Though not headliners, the supporting cast was nothing to stick your nose up to. Rosalind Russell, a former model recently turned actress, would be starting a string of successful roles as she began her career. Here she is more of a plot piece that plays to win sympathy of Alan and annoy Dolly; a small role in the long run. Long time veteran C. Aubrey Smith, usually an English gentleman that is slightly aloof, here plays the ship’s owner that hires Alan. Smith’s character somewhat playfully jabs verbally at Alan, showing the cracks in his emotional armor to manifest what Alan really wants in his life compared to what he says he wants. Smith comes off very likable in a playful grandfatherly way. Long time writer, actor, and humorist Robert Benchley provides a comic relief as an ever drunk character that plays fun with everyone he meets in a non-harmful way; a good sidestep we take now and again from the love story and the pirates. Though unnecessary it would be a fun bit of writing that gives the audience a quick laugh on the side. Lewis Stone plays a former captain shamed by a previous event that destroyed his good name and is mercifully given a job on the ship. His role as Davids would grow in importance as he suffers ridicule, but ultimately sacrifices himself to save the ship from the pirate attack in a suicide bombing after a vicious attack that renders him near useless. Stone’s broken character is sympathetic despite not knowing the whole truth about his past, other than that he is obviously guilt stricken by his history, remorseful for what he did and understand that he will only get by with mercy. Stone makes for perhaps the most interesting character and with the best acting job in the picture.

As for the social outlook of the film, it is seen how racially profiling was at the time, both Chinese and blacks. There is a small Chinese character that is seem smiling much of the time with a big grin, giving the usual racist look at people for the far east. The pirates too manifest how Americans made the race look as if they did not have the intelligence to pull off the raiding of the ship on their own. The Jamesy character is the leader of the band of sea bandits looking for the gold onboard, and scolds the pirates constantly for every little action that does not seem to bring results. It is not a terrible piece of racism, but it does show how Americans were a little off put by the people of Far East Asia, not rather accepting of their ways, but made them look rather lesser than white men. On a small note is the black hand of Dolly, played by Hattie McDaniel. She gives the usual performance of a black woman, though not in a very negative light as Dolly treats her very well, as is seen to have some care for the lady. McDaniel would be very well respected for her acting by the black and white communities as time goes forward.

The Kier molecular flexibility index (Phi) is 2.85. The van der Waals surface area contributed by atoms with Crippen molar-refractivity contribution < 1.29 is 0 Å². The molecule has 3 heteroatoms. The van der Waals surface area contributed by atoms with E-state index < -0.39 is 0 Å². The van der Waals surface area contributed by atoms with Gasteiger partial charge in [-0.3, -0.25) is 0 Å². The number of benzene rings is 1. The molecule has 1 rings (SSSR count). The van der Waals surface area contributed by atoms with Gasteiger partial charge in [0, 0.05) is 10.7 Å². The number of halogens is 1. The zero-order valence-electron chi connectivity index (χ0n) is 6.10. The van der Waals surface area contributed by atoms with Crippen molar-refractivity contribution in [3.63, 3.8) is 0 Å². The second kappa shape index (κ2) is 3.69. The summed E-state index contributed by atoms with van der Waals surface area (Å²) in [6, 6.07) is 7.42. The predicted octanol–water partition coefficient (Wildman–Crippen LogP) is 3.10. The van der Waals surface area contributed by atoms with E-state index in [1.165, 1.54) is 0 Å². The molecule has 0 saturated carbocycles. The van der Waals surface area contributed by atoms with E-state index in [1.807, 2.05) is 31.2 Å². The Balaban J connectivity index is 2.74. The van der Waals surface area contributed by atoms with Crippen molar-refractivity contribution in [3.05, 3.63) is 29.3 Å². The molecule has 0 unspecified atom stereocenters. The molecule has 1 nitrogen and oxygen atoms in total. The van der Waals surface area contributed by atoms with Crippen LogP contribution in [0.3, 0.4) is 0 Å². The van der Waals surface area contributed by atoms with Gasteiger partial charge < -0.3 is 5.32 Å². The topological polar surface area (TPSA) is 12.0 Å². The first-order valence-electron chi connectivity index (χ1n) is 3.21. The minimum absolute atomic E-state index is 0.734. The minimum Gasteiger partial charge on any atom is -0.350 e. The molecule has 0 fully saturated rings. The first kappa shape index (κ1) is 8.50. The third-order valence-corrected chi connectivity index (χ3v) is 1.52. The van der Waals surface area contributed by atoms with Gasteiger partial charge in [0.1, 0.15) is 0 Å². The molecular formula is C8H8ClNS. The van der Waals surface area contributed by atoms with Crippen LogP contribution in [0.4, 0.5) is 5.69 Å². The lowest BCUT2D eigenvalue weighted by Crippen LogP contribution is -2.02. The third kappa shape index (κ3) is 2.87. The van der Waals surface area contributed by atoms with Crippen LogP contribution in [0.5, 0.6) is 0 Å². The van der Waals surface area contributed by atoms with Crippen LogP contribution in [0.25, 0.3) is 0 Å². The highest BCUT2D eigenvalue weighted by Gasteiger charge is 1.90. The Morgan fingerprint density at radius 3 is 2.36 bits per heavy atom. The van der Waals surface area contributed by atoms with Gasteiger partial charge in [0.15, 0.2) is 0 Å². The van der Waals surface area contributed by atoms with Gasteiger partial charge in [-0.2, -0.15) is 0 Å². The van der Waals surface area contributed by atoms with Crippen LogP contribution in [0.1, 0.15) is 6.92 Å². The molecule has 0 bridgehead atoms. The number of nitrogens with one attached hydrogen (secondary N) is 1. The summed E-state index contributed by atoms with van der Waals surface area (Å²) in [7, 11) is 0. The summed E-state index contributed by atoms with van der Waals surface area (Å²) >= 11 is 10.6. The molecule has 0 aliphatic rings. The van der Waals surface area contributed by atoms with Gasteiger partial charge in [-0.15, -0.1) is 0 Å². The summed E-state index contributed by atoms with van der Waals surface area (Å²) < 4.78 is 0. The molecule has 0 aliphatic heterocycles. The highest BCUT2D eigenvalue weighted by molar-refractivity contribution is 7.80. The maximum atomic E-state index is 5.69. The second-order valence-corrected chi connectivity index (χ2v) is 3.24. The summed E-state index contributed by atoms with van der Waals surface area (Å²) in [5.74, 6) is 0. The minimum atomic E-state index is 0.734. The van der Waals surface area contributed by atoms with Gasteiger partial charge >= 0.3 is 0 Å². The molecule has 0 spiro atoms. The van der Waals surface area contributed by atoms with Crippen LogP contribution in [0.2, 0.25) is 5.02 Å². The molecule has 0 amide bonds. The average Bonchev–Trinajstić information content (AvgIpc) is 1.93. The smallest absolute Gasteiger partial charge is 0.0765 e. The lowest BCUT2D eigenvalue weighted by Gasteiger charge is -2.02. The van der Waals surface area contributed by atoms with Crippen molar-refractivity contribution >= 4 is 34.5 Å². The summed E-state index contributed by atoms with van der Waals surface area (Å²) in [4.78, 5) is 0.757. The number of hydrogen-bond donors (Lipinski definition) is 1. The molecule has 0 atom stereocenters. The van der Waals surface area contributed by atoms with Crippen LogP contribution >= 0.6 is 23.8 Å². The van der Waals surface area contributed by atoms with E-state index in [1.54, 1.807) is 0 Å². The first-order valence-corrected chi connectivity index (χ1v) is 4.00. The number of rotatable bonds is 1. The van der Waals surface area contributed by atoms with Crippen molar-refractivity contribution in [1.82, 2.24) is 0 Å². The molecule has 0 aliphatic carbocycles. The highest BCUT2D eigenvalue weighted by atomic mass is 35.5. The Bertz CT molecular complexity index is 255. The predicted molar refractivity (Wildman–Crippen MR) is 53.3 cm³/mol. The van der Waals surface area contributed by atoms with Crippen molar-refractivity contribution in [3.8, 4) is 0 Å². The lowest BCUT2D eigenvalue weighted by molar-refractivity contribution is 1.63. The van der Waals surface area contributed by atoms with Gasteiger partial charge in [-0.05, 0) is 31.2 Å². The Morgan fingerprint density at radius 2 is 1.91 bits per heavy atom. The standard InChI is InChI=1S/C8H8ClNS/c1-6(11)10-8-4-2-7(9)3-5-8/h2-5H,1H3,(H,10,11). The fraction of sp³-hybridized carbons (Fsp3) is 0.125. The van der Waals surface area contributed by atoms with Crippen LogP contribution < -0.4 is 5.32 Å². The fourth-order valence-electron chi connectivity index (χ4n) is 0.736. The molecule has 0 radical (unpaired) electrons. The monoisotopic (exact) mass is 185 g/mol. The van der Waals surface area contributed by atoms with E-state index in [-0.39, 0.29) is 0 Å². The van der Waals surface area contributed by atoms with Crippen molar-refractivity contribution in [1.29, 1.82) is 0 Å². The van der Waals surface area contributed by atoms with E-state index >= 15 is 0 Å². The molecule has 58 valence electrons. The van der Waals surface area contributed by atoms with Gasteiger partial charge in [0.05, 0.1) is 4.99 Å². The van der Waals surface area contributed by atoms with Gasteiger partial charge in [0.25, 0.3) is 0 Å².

With big stars, the MGM name, and a budget that provides a good amount of production value China Seas would be a high money maker in 1935. Landing on the top box office list for the year, the picture can be measured a success in usual MGM fashion. With three large names headlining the feature it better be, in a time when multiple large stars in one picture was rare. It continued a sting a huge success for Gable that seemed to ever grow. Harlow was turning into an actual actress, hoping to one day shed the need for tight, revealing clothing to bring her success. Beery would play a usual Beery-like character in yet another high grossing feature, being one of the best character actors of his time. China Seas in not a noteworthy film, not providing much long-lasting qualities that go beyond its time on the screen, but would be a fun adventure film with cast of notable actors. Another check on the board for MGM, the leading studio of Hollywood in the 1930s, when Hollywood was in its so called “Golden Age.”

1 comment:

  1. "CHINA SEAS" is an entertaining, yet typical summer blockbuster action film. Only it was released in 1935. All three leads have done better acting in past films, but they were pretty good in this film.